Higher and higher real rates could squeeze the economy just as it shows the first signs of moderation, and could even risk triggering a recession. Because the Fed wants to slow the economy just enough to curb inflation without slowing it so much that it causes a slowdown, officials want to avoid doing too much by simply doing nothing.

“Their focus right now is to maintain the soft landing,” said Julia Coronado, founder of MacroPolicy Perspectives. “So why risk tightening the policy? “Now the challenge is balancing the risks.”

Another important tool for understanding this moment in Fed policy is what economists call the “neutral” interest rate.

It sounds far-fetched, but the concept is simple: “Neutral” is the rate setting that keeps the economy growing at a healthy rate over time. If interest rates are above the neutral point, they should weigh on growth. If rates remain below neutrality, they should fuel growth.

This dividing line is difficult to pin down in real time, but the Fed uses models based on past data to locate it.

Currently, officials believe the neutral rate is in the neighborhood by 2.5 percent. The federal funds rate is around 5.4 percent, which is well above the neutral point even after adjusting for inflation.

In short, interest rates are high enough that authorities expect them to seriously weigh on the economy.

So why isn’t growth slowing more significantly?

It takes time for interest rates to have their full impact, and these lags could be part of the answer. And the economy has been slowed by some important measures. The number of job offers, for example, is constantly decreasing.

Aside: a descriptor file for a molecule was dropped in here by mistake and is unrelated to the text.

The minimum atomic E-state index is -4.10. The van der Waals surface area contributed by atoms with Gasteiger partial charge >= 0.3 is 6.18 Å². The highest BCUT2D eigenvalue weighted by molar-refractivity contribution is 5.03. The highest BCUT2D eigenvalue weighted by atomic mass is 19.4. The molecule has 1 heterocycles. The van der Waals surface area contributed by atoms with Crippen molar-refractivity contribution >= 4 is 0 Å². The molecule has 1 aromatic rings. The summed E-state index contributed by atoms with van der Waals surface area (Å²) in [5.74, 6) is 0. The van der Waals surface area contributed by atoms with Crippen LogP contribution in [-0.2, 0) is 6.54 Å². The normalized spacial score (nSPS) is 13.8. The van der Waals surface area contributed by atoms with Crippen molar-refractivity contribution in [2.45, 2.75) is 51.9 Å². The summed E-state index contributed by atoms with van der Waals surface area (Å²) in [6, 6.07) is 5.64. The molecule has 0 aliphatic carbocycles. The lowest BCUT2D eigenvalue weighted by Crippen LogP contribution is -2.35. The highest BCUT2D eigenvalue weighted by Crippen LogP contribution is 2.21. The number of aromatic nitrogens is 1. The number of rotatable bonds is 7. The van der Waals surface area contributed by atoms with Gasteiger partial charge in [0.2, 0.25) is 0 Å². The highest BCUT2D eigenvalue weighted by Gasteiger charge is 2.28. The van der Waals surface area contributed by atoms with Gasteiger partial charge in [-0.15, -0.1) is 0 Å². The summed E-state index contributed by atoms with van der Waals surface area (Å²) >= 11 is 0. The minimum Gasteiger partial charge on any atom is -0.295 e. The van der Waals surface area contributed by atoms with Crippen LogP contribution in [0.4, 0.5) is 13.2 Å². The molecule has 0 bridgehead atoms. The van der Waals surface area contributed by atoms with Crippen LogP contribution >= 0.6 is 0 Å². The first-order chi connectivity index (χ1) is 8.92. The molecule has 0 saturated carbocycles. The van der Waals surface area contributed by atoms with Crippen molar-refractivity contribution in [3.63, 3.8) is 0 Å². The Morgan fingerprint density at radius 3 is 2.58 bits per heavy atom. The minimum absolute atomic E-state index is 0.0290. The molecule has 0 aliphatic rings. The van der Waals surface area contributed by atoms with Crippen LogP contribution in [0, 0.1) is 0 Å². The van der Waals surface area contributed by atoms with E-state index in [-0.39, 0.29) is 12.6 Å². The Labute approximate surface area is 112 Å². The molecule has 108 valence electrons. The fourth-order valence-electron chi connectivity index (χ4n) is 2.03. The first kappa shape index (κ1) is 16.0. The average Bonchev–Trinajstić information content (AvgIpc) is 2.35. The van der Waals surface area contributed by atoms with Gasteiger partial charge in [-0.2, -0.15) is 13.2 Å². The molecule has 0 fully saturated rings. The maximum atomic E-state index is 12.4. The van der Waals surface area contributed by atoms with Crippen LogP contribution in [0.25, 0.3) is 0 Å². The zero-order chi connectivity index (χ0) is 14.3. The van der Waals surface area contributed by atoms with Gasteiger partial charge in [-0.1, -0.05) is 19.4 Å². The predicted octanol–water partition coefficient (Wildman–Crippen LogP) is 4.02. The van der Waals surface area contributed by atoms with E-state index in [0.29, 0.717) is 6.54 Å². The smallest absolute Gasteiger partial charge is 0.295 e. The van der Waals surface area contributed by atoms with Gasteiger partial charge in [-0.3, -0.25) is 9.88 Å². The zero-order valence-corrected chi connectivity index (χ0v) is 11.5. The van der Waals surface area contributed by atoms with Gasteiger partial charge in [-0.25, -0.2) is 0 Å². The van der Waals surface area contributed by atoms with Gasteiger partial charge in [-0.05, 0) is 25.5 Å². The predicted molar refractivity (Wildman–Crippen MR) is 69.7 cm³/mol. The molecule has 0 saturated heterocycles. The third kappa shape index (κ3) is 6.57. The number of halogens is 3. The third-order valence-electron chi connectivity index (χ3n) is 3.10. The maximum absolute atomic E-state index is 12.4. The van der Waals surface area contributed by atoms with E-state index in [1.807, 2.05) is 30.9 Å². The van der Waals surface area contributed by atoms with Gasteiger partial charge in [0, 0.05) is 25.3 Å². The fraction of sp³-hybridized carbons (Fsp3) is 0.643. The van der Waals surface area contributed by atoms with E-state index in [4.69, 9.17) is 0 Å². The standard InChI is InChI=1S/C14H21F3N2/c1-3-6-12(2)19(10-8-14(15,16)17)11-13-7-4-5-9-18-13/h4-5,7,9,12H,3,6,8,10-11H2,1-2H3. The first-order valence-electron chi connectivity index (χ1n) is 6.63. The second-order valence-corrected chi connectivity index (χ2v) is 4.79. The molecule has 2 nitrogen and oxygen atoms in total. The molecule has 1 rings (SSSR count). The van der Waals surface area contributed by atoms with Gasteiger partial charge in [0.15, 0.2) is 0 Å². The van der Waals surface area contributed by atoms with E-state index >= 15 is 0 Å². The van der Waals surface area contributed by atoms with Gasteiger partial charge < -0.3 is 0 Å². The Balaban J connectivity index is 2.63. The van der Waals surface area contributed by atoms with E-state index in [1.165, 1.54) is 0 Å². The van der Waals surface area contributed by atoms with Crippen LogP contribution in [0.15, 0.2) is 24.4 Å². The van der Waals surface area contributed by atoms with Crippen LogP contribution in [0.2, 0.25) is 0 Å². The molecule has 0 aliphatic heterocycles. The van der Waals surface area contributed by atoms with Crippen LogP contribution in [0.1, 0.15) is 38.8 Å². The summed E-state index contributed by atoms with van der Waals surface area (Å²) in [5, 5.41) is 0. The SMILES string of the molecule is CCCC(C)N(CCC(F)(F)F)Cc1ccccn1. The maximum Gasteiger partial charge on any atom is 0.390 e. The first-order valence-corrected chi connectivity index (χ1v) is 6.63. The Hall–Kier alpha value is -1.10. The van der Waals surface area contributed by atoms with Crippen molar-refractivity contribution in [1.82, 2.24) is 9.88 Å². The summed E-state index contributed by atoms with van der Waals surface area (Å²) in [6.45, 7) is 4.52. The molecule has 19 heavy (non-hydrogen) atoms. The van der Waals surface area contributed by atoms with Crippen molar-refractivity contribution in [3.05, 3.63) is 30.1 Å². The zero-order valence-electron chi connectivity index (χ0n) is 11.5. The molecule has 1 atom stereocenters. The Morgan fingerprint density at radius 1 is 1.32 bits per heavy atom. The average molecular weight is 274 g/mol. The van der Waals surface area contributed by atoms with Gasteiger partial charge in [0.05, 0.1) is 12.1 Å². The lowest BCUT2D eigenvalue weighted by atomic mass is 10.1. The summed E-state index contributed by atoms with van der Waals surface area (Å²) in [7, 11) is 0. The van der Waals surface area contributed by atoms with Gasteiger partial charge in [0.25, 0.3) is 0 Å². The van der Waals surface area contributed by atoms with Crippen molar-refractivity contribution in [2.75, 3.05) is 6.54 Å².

But as consumer spending and overall growth remain strong, Fed officials will likely remain cautious that rates may not weigh on the economy as much as they had anticipated.

“The last thing they want to do here is declare mission accomplished,” said Gennadiy Goldberg, head of U.S. rates strategy at TD Securities. “I think they’re going to be very careful about how they communicate that — and I think they need to be.”

The question is what the Fed’s reaction will be. So far, officials have suggested they don’t want to completely ignore rapid growth and want to avoid cutting rates too soon.

“Premature rate cuts could trigger a surge in demand that could initiate upward pressure on prices,” Raphael Bostic, president of the Federal Reserve Bank of Atlanta, said in a Jan. 18 speech.

At the same time, the current strong growth occurred when productivity improves: companies produce more with fewer workers. This could allow the economy to continue growing at a sustained pace without necessarily driving up inflation.

“The question is: can this be sustainable? said Blerina Uruci, chief U.S. economist at T. Rowe Price.

Ms. Uruci doesn’t think the strong economy will prevent Fed officials from initiating rate cuts this spring, although she thinks it will encourage them to try to keep their options open in the future.

“They have the advantage of not having to commit up front,” Ms. Uruci said of the Fed. “They need to proceed with caution.”